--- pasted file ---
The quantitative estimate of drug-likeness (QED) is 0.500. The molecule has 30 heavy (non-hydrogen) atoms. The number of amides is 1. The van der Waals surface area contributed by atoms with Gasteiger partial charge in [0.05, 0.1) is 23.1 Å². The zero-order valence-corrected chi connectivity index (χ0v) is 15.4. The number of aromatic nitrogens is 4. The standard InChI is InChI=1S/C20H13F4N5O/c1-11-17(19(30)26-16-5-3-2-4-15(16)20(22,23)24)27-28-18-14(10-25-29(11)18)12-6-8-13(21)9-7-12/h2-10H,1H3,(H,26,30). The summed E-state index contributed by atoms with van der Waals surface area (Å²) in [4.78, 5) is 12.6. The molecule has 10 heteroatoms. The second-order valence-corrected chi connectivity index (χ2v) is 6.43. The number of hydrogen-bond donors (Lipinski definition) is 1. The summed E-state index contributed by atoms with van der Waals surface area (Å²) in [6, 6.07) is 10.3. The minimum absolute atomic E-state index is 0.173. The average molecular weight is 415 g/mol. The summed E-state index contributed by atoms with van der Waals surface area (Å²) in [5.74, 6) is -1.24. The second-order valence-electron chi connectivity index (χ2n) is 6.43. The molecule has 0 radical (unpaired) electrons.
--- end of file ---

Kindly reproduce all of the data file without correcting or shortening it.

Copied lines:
The quantitative estimate of drug-likeness (QED) is 0.500. The molecule has 30 heavy (non-hydrogen) atoms. The number of amides is 1. The van der Waals surface area contributed by atoms with Gasteiger partial charge in [0.05, 0.1) is 23.1 Å². The zero-order valence-corrected chi connectivity index (χ0v) is 15.4. The number of aromatic nitrogens is 4. The standard InChI is InChI=1S/C20H13F4N5O/c1-11-17(19(30)26-16-5-3-2-4-15(16)20(22,23)24)27-28-18-14(10-25-29(11)18)12-6-8-13(21)9-7-12/h2-10H,1H3,(H,26,30). The summed E-state index contributed by atoms with van der Waals surface area (Å²) in [4.78, 5) is 12.6. The molecule has 10 heteroatoms. The second-order valence-corrected chi connectivity index (χ2v) is 6.43. The number of hydrogen-bond donors (Lipinski definition) is 1. The summed E-state index contributed by atoms with van der Waals surface area (Å²) in [6, 6.07) is 10.3. The minimum absolute atomic E-state index is 0.173. The average molecular weight is 415 g/mol. The summed E-state index contributed by atoms with van der Waals surface area (Å²) in [5.74, 6) is -1.24. The second-order valence-electron chi connectivity index (χ2n) is 6.43. The molecule has 0 radical (unpaired) electrons.